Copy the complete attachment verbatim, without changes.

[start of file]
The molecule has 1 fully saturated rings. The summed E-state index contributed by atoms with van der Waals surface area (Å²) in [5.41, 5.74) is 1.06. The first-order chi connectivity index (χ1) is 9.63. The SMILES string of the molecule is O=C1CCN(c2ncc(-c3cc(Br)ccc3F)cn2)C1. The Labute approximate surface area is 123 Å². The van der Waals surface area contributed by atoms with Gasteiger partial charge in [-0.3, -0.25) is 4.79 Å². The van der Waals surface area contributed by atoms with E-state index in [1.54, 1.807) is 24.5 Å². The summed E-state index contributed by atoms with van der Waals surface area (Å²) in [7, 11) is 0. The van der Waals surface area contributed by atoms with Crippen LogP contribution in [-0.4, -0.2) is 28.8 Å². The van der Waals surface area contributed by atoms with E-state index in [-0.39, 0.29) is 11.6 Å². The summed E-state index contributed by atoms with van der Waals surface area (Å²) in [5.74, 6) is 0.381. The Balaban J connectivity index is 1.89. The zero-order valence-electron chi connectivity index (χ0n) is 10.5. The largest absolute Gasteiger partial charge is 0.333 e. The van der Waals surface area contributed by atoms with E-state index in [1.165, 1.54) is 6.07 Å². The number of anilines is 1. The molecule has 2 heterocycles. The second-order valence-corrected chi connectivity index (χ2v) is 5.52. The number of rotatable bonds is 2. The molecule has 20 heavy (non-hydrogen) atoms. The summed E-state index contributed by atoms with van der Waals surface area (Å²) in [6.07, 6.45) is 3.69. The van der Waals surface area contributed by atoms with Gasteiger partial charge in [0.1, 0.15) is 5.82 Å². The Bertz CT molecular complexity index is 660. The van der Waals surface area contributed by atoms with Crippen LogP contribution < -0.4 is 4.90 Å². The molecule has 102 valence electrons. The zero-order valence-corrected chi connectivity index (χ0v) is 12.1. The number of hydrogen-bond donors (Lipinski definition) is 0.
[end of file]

The molecule has 1 fully saturated rings. The summed E-state index contributed by atoms with van der Waals surface area (Å²) in [5.41, 5.74) is 1.06. The first-order chi connectivity index (χ1) is 9.63. The SMILES string of the molecule is O=C1CCN(c2ncc(-c3cc(Br)ccc3F)cn2)C1. The Labute approximate surface area is 123 Å². The van der Waals surface area contributed by atoms with Gasteiger partial charge in [-0.3, -0.25) is 4.79 Å². The van der Waals surface area contributed by atoms with E-state index in [1.54, 1.807) is 24.5 Å². The summed E-state index contributed by atoms with van der Waals surface area (Å²) in [7, 11) is 0. The van der Waals surface area contributed by atoms with Crippen LogP contribution in [-0.4, -0.2) is 28.8 Å². The van der Waals surface area contributed by atoms with E-state index in [-0.39, 0.29) is 11.6 Å². The summed E-state index contributed by atoms with van der Waals surface area (Å²) in [5.74, 6) is 0.381. The Balaban J connectivity index is 1.89. The zero-order valence-electron chi connectivity index (χ0n) is 10.5. The largest absolute Gasteiger partial charge is 0.333 e. The van der Waals surface area contributed by atoms with E-state index in [1.165, 1.54) is 6.07 Å². The number of anilines is 1. The molecule has 2 heterocycles. The second-order valence-corrected chi connectivity index (χ2v) is 5.52. The number of rotatable bonds is 2. The molecule has 20 heavy (non-hydrogen) atoms. The summed E-state index contributed by atoms with van der Waals surface area (Å²) in [6.07, 6.45) is 3.69. The van der Waals surface area contributed by atoms with Gasteiger partial charge in [0.1, 0.15) is 5.82 Å². The Bertz CT molecular complexity index is 660. The van der Waals surface area contributed by atoms with Crippen LogP contribution < -0.4 is 4.90 Å². The molecule has 102 valence electrons. The zero-order valence-corrected chi connectivity index (χ0v) is 12.1. The number of hydrogen-bond donors (Lipinski definition) is 0.